Cobot supports test machine operators at Melexis

cobot

In order to get the most out of all the machines in its test area, Melexis wanted to find out if a cobot could support the operators to load test handlers. Sirris went to find out.

Melexis, based in Ypres in Belgium, manufactures intelligent microelectronics (chips) for the automobile industry and also for industrial applications. The company wants to provide answers with its products for the growing demand for greener and safer vehicles and tries continually to improve its production processes. Virtually all the major car manufacturers around the world put their trust in Melexis’s ICs (integrated circuits) for the safety, efficiency and comfort of the occupants and goods travelling in their vehicles. On average eight Melexis chips can be found installed in every vehicle in the world! It goes without saying that reliability is a vitally important factor at the company.

Testing under pressure of time

The company runs a large testing department at its premises in West Flanders for the ICs it designs. The ICs arrive at the test area in tubes that in turn are packed inside plastic boxes. The tubes have to be manually placed in the test handlers, after which the machine tests them one by one. The accepted and rejected ICs are separated from each other and placed back inside tubes that then have to be manually removed from the machine by the operator. The test area contains a large number of test machines and some of the systems carry out the tests faster than the operator is able to keep up with, resulting in some of the test handlers regularly lying idle.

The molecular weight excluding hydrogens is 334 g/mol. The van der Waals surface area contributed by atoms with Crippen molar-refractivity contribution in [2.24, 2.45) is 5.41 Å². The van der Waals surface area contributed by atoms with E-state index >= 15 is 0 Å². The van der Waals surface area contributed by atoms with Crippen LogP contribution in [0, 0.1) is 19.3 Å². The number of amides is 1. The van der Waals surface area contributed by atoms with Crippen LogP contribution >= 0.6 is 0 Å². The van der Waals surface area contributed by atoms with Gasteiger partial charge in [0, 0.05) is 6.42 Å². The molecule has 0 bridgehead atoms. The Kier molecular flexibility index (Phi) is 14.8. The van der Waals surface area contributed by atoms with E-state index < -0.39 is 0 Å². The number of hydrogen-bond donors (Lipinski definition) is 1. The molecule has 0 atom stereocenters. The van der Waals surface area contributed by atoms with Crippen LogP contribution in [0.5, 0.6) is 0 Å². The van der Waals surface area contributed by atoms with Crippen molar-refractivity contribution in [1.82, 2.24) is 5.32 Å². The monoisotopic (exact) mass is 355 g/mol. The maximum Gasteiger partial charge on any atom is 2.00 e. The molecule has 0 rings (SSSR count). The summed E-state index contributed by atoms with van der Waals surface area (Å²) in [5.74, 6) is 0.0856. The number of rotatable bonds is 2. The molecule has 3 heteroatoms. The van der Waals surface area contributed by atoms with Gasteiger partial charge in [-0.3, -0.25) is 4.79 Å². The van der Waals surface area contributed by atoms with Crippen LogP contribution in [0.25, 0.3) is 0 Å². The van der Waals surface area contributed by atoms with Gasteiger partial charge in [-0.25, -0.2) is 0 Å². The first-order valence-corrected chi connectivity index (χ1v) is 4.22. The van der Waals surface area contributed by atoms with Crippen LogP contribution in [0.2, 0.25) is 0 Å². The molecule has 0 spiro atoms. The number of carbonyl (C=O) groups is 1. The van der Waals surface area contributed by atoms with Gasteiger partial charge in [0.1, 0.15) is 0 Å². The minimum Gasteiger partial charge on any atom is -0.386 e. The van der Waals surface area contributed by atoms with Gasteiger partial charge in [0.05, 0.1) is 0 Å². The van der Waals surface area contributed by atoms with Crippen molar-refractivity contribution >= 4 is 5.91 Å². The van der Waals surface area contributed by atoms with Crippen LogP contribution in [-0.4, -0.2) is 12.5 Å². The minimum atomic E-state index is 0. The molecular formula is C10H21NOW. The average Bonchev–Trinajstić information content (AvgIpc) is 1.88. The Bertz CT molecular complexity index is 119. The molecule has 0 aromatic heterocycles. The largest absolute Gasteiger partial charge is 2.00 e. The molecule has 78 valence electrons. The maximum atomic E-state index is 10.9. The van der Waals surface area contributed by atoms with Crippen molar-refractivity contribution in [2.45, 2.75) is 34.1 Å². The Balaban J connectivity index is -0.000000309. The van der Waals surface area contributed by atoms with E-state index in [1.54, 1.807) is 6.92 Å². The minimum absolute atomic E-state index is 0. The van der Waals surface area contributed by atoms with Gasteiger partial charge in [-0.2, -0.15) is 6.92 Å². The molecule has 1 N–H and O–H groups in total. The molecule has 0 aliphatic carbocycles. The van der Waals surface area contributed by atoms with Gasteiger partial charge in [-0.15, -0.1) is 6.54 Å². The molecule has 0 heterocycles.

In order to reduce the pressure of time on the operators and allow all the machines to run at full capacity testing ICs, Melexis wanted to find out whether a cobot could insert the tubes filled with ICs into the machines. The cobots would in turn be filled by the operators. This would all take place within a specific timescale.

Additional challenges

Melexis allowed Sirris to carry out tests. The tests were then carried out with a test handler in the lab at Diepenbeek. A robot was selected based on the selection criteria. The UR10 cobot emerged as the ideal machine for carrying out the task, thanks to its reach. An appropriate gripper was selected in view of the care that must be taken with the tubes. The test demonstrated that it was possible to load and unload the tubes into and from the machine within the time allowed. The number of interventions required by the operator could therefore be reduced by deploying a cobot.

The test also showed up the singling out of the tubes - presenting the tubes one by one to the test handler from a bundle of tubes - as is the current method, to be an obstacle as it is too difficult for the cobot. The additional challenge was therefore about finding a way of presenting the tubes one by one to the machine. Various options were tested and considered with presenting the tubes via a vibrating table proving to be the best method. Melexis was given all the necessary information about the product and the suppliers so that it could continue the testing process with them.

For Melexis the feasibility study was not just their first experience with cobots, but it also formed the basis for building up knowledge so that from now on the company is going to be able to identify opportunities presented by cobots.

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